Estimated 11 min reading time.
Firefighters, answer the call.
The National Firefighter Registry is now open!
The more firefighters that join the NFR, the more questions we can answer about the link between firefighting and cancer.
Welcome to the USFA podcast, the official podcast of the U.S. Fire Administration. I'm your host, Teresa Neal. In 2022, the International Agency for Research on Cancer, or IARC, evaluated the carcinogenicity of occupational exposure as a firefighter. After thoroughly evaluating the literature, the IARC classified occupational exposure as a firefighter as carcinogenic to humans.
It’s not a surprise to any firefighter that they have occupational exposure to toxic contaminants that cause cancer, but this determination is a step toward getting firefighters the recognition and protection they need. The National Institutes of Occupational Safety and Health have been working to document cancer in the fire service.
In April, they released the National Firefighter Registry. Dr. Kenneth Fent is with us today to explain the NFR and the next steps. Dr. Fent is the lead for the National Firefighter Registry Program at NIOSH. He has a Master of Science and a Doctorate in Environmental Sciences and Engineering from the University of North Carolina at Chapel Hill.
He is also a commander in the U.S. Public Health Service where he is a member of a rapid deployment team and has responded to numerous emergency events including the Ebola response in West Africa. Currently, Dr. Fent is involved in a comprehensive study of cardiovascular and carcinogenic risk during modern firefighting.
Thank you, Dr. Fent for joining us today.
Thank you for having me.
So, can you tell us what is the National Firefighter Registry?
Yeah, at its most basic level, the National Firefighter Registry is a voluntary program to track cancer among U. S. firefighters. And it’s open to all firefighters, so career or volunteer, active or retired, and those with or without cancer.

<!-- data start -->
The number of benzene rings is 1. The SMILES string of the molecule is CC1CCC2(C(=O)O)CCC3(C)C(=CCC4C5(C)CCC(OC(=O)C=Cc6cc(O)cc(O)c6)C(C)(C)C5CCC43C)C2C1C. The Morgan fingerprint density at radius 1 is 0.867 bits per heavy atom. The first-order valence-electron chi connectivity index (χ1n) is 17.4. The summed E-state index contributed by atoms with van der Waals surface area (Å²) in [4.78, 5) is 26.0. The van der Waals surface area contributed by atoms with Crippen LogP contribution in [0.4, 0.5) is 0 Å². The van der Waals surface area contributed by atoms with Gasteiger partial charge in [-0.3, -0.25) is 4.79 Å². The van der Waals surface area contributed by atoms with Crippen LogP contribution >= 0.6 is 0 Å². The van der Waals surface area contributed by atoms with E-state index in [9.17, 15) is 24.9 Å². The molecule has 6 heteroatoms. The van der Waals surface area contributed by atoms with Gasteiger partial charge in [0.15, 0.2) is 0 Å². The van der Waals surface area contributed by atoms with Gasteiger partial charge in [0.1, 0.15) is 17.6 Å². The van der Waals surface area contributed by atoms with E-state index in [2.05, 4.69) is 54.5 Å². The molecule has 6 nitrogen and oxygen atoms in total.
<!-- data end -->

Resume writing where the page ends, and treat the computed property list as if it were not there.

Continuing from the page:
And it was created through legislation, the Firefighter Cancer Registry Act of 2018. And our primary objective is to create a voluntary registry that reflects our nation’s diverse firefighters, that captures some basic information about firefighters and their work, that can be used to evaluate how those work factors relate to cancer outcomes over time, which is what we’ve done.
And any firefighter in the country can register now at nfr.cdc.gov.
Awesome. So, how does it work?
So, it’s pretty easy and we wanted to make it as user friendly as possible. So, firefighters would go to that URL, nfr.cdc.gov, confirm their eligibility, and then click on the login button. And that allows them to then create an account using multifactor authentication.
I think most of us are familiar with that these days. And then once they create the account it takes them back to the web portal. And they would consent and fill out their user profile and questionnaire. And once they complete their questionnaire, they’re registered. They’re in the system.
And so, is it a one-time thing or do they keep going back to add information?
So, it’s kind of both. So, it’s a one-time thing in the sense that once you complete the registration, you’re registered. And so, if we never hear from you again, that’s okay because we would have enough information from you that if you were to be diagnosed with cancer, we’ll be able to pull in that information from the state in which you live.
So, cancer is a reportable illness in all 50 states. So, cancer diagnoses are already being recorded in those states and we would be able to pull in that information.
There are follow up questionnaires that are optional. That will be every, 15 months or so, we’ll have a follow-up questionnaire. But, you know, we know some firefighters will register and we won’t hear from them again. But obviously we want firefighters to participate in those follow-up questionnaires if they can.
Right. And so, the information that you’re gathering and tracking, how are you going to use this?
So, the questionnaire asks questions about work history, current health status, lifestyle, and then of course there’s a section about demographics because we want to know about the individual. And the demographics section, that’s important information for linking to the cancer databases that exist.
So, that’s going to be name, address, and then we are asking for the last 4 digits of social security number. And that just allows us to make sure that we’re linking to the proper cancer diagnosis. If, God forbid, a firefighter were to be diagnosed with cancer. The work history questions that’s really asking about what have firefighters done over their career? What departments did they serve in and trying to estimate how many responses and different types of fires that firefighters have had.